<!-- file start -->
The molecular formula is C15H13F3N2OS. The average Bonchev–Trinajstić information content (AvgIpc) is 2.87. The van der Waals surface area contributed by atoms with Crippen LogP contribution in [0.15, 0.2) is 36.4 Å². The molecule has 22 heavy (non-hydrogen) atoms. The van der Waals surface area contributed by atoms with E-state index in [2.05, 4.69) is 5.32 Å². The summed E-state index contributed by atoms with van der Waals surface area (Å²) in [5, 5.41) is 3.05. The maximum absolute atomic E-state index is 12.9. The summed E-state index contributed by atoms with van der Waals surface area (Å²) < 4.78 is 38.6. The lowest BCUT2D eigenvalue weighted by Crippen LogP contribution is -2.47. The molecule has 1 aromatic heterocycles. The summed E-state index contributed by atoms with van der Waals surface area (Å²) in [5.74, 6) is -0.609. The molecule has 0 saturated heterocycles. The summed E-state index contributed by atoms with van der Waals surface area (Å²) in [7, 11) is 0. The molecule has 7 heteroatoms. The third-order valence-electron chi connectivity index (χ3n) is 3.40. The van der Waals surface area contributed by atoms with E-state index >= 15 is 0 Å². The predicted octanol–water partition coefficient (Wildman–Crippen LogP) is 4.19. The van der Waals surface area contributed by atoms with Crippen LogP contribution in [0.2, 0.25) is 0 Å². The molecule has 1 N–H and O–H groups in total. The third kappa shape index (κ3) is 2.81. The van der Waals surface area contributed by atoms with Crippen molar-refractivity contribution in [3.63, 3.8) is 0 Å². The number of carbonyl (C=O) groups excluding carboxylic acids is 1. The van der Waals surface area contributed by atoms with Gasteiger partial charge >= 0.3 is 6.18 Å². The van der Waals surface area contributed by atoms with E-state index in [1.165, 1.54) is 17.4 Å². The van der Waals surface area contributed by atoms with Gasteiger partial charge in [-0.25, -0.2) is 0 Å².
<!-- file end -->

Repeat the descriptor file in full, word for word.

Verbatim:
The molecular formula is C15H13F3N2OS. The average Bonchev–Trinajstić information content (AvgIpc) is 2.87. The van der Waals surface area contributed by atoms with Crippen LogP contribution in [0.15, 0.2) is 36.4 Å². The molecule has 22 heavy (non-hydrogen) atoms. The van der Waals surface area contributed by atoms with E-state index in [2.05, 4.69) is 5.32 Å². The summed E-state index contributed by atoms with van der Waals surface area (Å²) in [5, 5.41) is 3.05. The maximum absolute atomic E-state index is 12.9. The summed E-state index contributed by atoms with van der Waals surface area (Å²) < 4.78 is 38.6. The lowest BCUT2D eigenvalue weighted by Crippen LogP contribution is -2.47. The molecule has 1 aromatic heterocycles. The summed E-state index contributed by atoms with van der Waals surface area (Å²) in [5.74, 6) is -0.609. The molecule has 0 saturated heterocycles. The summed E-state index contributed by atoms with van der Waals surface area (Å²) in [7, 11) is 0. The molecule has 7 heteroatoms. The third-order valence-electron chi connectivity index (χ3n) is 3.40. The van der Waals surface area contributed by atoms with E-state index >= 15 is 0 Å². The predicted octanol–water partition coefficient (Wildman–Crippen LogP) is 4.19. The van der Waals surface area contributed by atoms with Crippen LogP contribution in [0.2, 0.25) is 0 Å². The molecule has 1 N–H and O–H groups in total. The third kappa shape index (κ3) is 2.81. The van der Waals surface area contributed by atoms with Crippen molar-refractivity contribution in [3.63, 3.8) is 0 Å². The number of carbonyl (C=O) groups excluding carboxylic acids is 1. The van der Waals surface area contributed by atoms with Gasteiger partial charge >= 0.3 is 6.18 Å². The van der Waals surface area contributed by atoms with E-state index in [1.165, 1.54) is 17.4 Å². The van der Waals surface area contributed by atoms with Gasteiger partial charge in [-0.25, -0.2) is 0 Å².